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Doctor ‘repaid with broken nose’ by patient’s relatives over shortage in ICU beds

Medical association blames ‘failing gov’t system’ to ensure medical staff safety

By Maram Kayed - May 19,2019 - Last updated at May 19,2019

Doctor Rawan Sami, who was reportedly attacked on Thursday at the Prince Hamza Hospital, is seen in this undated photo speaking about the incident (Photo courtesy of Khaberni)

AMMAN — A female surgical doctor was reportedly attacked on Thursday at the Prince Hamza Hospital by a patient’s male relative.

The incident generated much backlash from citizens, with posts on social media outlets calling the attack “savage” and “despicable”.

Rawan Sami, the victim, reportedly told the patient’s relatives that there are no available beds in the hospital’s ICU.

The patient’s female relative then started to “verbally abuse” her and the male relative hit her in the face, according to Sami’s account of the story.

In a long Facebook post written as a message to the public, Sami explains her “long and tiresome” journey in pursuing her degree, which amounts to 12 years of general medicine and residency training as a surgeon.

“I work from 8am to 4pm each day, work 32-hour shifts every three days, take buses through the desert, leave my family for days, am unpaid as of yet and what do I get in return? I get beaten?” she asked the public.

She then described the “emotional and physical pain” she has been, describing her “shock” that the “people she did all of this to help repaid her with a broken nose”.

The incident spurred criticism of the “major flaws in the government’s handling of the medical sector”, as put by President of the Jordan Medical Association Ali Obous.

In a statement blaming the incident on what he called a “failing government system”, Obous said that the association put forward six solutions in the past to “help eliminate cases of violence against medical personnel” but “they were all either rejected by the Ministry of Health or the Ministry of Interior”.

“We asked the Ministry of Interior to charge perpetrators with a ‘public’s right’ violation but they said that can only be done if public property was under attack. Does that mean a doctor’s broken nose is not as important as a broken window?” he exclaimed.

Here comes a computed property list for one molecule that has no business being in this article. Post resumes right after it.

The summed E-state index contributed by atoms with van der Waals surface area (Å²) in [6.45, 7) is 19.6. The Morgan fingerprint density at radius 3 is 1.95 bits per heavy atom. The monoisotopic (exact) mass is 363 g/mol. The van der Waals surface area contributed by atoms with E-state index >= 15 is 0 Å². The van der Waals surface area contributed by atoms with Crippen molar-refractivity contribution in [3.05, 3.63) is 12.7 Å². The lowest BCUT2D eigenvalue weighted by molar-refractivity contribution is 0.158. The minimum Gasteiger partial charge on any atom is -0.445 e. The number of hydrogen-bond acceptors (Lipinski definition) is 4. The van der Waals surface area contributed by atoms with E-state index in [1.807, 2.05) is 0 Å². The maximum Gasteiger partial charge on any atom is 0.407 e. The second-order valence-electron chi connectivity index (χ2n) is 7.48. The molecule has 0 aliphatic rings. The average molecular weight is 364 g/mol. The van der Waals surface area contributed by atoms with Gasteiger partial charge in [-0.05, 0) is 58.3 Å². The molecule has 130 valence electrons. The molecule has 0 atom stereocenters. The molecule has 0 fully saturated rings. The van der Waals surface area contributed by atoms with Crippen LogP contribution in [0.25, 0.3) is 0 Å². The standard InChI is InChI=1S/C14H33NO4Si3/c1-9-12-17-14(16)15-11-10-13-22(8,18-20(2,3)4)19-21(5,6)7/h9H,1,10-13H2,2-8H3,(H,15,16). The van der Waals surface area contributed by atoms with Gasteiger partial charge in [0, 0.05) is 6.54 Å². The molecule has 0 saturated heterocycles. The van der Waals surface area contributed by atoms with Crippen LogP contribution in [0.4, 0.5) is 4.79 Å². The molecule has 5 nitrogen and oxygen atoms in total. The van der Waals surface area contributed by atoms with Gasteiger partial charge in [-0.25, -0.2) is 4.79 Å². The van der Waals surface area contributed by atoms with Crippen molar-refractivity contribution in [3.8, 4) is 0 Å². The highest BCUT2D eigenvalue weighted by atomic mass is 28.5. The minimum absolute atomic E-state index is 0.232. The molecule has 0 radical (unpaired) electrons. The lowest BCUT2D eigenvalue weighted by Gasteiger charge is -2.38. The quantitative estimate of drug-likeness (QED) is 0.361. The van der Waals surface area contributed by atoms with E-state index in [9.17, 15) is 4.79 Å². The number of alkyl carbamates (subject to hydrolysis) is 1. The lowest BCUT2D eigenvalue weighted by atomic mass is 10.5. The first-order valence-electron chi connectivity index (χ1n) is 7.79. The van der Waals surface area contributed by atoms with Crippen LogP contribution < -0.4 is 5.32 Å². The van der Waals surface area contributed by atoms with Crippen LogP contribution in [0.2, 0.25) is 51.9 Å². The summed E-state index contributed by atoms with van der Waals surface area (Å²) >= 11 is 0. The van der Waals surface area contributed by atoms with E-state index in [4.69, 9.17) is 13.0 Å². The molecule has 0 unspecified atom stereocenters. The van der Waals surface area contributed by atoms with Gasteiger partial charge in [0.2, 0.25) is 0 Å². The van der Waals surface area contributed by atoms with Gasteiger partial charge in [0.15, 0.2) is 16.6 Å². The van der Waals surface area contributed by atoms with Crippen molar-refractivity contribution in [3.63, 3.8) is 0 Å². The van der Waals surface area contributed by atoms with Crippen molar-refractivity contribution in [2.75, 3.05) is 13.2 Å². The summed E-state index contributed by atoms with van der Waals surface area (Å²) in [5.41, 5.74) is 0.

Obous listed the other five solutions and the reason behind the government’s rejection to each one.

Finally, he concluded that “medical safety in Jordan is in danger unless the prime minister himself takes battling this issue under his wing”.

Suing media outlets that “vilified” doctors was one of the things the association’s president said has had “relative success with, due to the association’s efforts and no one else’s”.

The comments on Sami’s post ranged mostly between sympathy and wishes for a quick recovery.

However, those that did not, voiced some citizens’ “dislike for the condescending medical community”, as put by one commenter.

Hanna Khalil, another one to comment on the post, said that the doctor “probably deserved it”. She recalled her time in the hospital as “humiliating” and described the staff as “incompetent”.

However, regardless of the attacker’s reasons, a source at the Ministry of Interior, who preferred to remain anonymous, said “the ministry arrested the perpetrator and is containing the situation”.

“The ministry takes care to address this incident and has done all it could do,” the source said.

He added that both the Ministry of Health and the Ministry of Interior will hold a joint meeting to discuss the necessary measures to prevent similar incidents in the future.

Minister of Health Saad Jaber visited Sami on Friday, after which he issued a statement describing the attacks on medical personnel as “a violation of ethical and moral values held dear by the Jordanian society”, promising that the perpetrators will be “justly trialed”.

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